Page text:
The retrospective analysis examines the role of political stakeholders, vested institutional and individual values in the policy development process. The President's ultimate decisions, on both policies and policy title, were guided by complex conflicts and compromises, negotiations and trade-offs, and finally, by his technical as well as his political concerns. Carter's policy planning mechanism often was paralyzed by a number of power struggles over: • Health Education and Welfare's (now Health and Human Services) welfare reform • HUD's assisted housing and community development programs • The Department of Commerce's planned economic development expansion • The Department of Labor’s push to preserve expensive concentrated employment initiatives • The Department of Treasury's Urban Bank • A President’s political demand for the urban policy to concentrate on both large and small cities Issues of urban poverty, unemployment, and disinvestment contended with, and were neutralized by, managed growth concerns and Sunbelt needs. Yet, in retrospect, it seems like it was a " walk in the park," even with that fractions group of basically humane sojourners.
Based on the experiences of author Dr. Yvonne Scruggs-Leftwich, who was the Executive Director of the first National Urban Policy process and historical archives, this book analyzes the actions of President Carter, Housing and Urban Development Secretary Patricia Roberts Harris, other Cabinet members, and the professionals leading the process. Consensus and Compromise outlines the negotiation of power, principles, and priorities necessary to ensure the successful creation of the first National Urban Policy. This book is essential for teaching and understanding the history and challenges of providing housing for underserved communities the challenges of implementing public policy. The Exercise in Conflict and Compromise When President Carter and his HUD Secretary, the late Patricia Roberts Harris, undertook the development of a national urban policy in the early months of the administration, conditions in cities were deplorable, as this book documents. The national context, however, was essentially egalitarian, the commitment to an aggressive tide to lift all boats was strong, and the will to fulfill America's promise of improving life for all urban dwellers was determined. The policy process uses this proactive climate to good advantage. This study of the year-long path to a codified national urban policy analyzes the actions, processes, and incremental decisions that finally led to its creation rather than the substance of the policy itself. The focus is upon the dynamics of transactions among federal bureaucrats, public officials, private citizens, urban advocates, and scholars that characterized the policy’s development. Records document how these transactions ultimately led to the ten urban policy components – a series of amended choices – that President Carter announced in March 1978.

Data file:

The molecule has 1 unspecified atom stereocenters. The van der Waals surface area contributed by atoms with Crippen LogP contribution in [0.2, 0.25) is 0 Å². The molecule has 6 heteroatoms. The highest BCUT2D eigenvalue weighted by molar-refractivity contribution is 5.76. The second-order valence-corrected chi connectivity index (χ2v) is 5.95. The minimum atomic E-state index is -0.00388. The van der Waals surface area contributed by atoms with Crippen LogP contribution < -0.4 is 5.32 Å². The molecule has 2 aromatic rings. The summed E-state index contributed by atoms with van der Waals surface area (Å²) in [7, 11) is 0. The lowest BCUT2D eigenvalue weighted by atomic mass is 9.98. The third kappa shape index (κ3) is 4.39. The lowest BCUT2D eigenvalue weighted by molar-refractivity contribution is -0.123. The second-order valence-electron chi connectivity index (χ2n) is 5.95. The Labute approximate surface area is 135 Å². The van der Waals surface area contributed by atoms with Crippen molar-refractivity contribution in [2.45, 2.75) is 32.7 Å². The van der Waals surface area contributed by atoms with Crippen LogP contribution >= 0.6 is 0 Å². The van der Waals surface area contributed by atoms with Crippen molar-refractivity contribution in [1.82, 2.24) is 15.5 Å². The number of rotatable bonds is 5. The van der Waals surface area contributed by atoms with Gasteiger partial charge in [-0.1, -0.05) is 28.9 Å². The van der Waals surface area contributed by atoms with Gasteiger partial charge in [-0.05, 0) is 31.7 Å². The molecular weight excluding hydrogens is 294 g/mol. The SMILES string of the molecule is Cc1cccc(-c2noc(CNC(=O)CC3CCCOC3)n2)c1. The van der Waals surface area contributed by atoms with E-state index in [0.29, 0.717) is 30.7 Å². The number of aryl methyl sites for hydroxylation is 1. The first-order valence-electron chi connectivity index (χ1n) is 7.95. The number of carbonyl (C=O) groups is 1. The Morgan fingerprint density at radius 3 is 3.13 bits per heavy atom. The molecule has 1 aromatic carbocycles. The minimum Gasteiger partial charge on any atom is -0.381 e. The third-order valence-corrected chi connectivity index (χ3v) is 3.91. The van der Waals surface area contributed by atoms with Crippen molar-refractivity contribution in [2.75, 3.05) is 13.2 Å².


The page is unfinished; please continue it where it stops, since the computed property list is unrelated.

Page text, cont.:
ISBN-13: 978-0761833550 ISBN-10: 0761833552